Massachusetts Court contemplates website tracking laws

Massachusetts’ top court weighs whether a 1960s law banning eavesdropping on phone calls applies to website tracking without consent. Two hospitals face accusations of breaching the Massachusetts Wiretap Act by sharing user browsing data with companies like Google and Meta.


Massachusetts’ highest court is deliberating whether a law enacted in the 1960s to prevent eavesdropping on phone conversations and telegraphs should extend to website operators who gather user browsing data without explicit consent.

There’s a leaning towards a broad interpretation of the law, which might result in companies being held accountable for past tracking activities. The case revolves around two hospitals accused of breaching the Massachusetts Wiretap Act by permitting third parties to collect data from their websites.

The plaintiff who filed the lawsuit, Kathleen Vita, alleged user browsing data was shared with entities like Google and Meta without authorization. Although the hospitals claim that such tracking is standard business practice, the court is skeptical of this defense.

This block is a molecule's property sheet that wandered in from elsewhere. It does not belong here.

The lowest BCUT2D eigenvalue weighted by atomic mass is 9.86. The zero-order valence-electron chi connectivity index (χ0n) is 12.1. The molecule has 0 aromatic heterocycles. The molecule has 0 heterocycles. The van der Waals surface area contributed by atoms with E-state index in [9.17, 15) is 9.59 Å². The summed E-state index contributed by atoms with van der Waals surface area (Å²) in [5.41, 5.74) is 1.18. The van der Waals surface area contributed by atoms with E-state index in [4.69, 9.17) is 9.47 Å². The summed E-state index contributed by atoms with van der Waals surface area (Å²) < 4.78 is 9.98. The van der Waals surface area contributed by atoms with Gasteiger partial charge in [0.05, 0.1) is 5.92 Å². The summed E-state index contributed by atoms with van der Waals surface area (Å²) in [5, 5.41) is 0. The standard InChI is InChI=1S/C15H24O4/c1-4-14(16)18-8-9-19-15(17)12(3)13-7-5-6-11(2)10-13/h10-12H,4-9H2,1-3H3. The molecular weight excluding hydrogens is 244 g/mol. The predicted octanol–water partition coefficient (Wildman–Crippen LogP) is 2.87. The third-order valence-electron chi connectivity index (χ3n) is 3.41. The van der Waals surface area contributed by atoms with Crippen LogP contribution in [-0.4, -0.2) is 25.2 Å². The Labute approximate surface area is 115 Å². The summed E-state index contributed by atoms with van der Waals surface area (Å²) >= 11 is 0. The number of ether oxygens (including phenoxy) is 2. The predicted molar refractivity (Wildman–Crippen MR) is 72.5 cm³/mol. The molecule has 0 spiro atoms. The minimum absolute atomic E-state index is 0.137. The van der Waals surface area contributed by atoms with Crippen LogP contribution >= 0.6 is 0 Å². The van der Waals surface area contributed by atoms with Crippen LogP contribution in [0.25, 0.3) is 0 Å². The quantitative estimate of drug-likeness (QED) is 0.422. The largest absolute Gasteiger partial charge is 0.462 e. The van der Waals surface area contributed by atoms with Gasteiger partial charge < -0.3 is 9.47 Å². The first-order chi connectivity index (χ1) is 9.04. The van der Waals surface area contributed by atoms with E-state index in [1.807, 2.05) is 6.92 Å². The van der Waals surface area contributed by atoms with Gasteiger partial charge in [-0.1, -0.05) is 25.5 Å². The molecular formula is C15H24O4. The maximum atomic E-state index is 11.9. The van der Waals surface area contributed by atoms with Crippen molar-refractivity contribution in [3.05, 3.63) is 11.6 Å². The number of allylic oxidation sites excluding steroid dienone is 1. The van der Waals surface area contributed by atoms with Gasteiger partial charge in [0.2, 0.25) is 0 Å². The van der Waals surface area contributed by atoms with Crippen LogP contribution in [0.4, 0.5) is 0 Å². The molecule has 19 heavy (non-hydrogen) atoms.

Why does it matter?

The case’s resolution could significantly impact website operators and the utilization of widely-used analytics tools. Various industry groups closely follow the proceedings, concerned that a ruling unfavorable to website operators could expose them to legal liability. Ultimately, the court’s decision may influence future regulations relating to online privacy and data collection protocols.